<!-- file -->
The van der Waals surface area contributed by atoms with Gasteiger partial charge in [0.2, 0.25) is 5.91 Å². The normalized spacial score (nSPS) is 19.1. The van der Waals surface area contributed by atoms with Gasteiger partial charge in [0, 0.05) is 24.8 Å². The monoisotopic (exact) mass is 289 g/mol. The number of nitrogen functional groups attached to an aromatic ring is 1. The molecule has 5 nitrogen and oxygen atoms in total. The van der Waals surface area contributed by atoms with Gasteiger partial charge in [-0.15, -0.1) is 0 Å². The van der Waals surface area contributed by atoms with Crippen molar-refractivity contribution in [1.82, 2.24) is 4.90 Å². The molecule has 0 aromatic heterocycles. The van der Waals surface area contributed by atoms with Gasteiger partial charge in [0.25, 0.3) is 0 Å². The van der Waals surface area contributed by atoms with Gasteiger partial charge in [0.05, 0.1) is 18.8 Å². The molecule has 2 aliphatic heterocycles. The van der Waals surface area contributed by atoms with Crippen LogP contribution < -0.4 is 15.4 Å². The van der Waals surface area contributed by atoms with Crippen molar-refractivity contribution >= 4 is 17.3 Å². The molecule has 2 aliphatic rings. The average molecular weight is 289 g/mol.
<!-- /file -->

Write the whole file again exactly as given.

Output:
The van der Waals surface area contributed by atoms with Gasteiger partial charge in [0.2, 0.25) is 5.91 Å². The normalized spacial score (nSPS) is 19.1. The van der Waals surface area contributed by atoms with Gasteiger partial charge in [0, 0.05) is 24.8 Å². The monoisotopic (exact) mass is 289 g/mol. The number of nitrogen functional groups attached to an aromatic ring is 1. The molecule has 5 nitrogen and oxygen atoms in total. The van der Waals surface area contributed by atoms with Gasteiger partial charge in [-0.15, -0.1) is 0 Å². The van der Waals surface area contributed by atoms with Crippen molar-refractivity contribution in [1.82, 2.24) is 4.90 Å². The molecule has 0 aromatic heterocycles. The van der Waals surface area contributed by atoms with Gasteiger partial charge in [0.25, 0.3) is 0 Å². The van der Waals surface area contributed by atoms with Gasteiger partial charge in [0.05, 0.1) is 18.8 Å². The molecule has 2 aliphatic heterocycles. The van der Waals surface area contributed by atoms with Crippen LogP contribution < -0.4 is 15.4 Å². The van der Waals surface area contributed by atoms with Crippen molar-refractivity contribution >= 4 is 17.3 Å². The molecule has 2 aliphatic rings. The average molecular weight is 289 g/mol.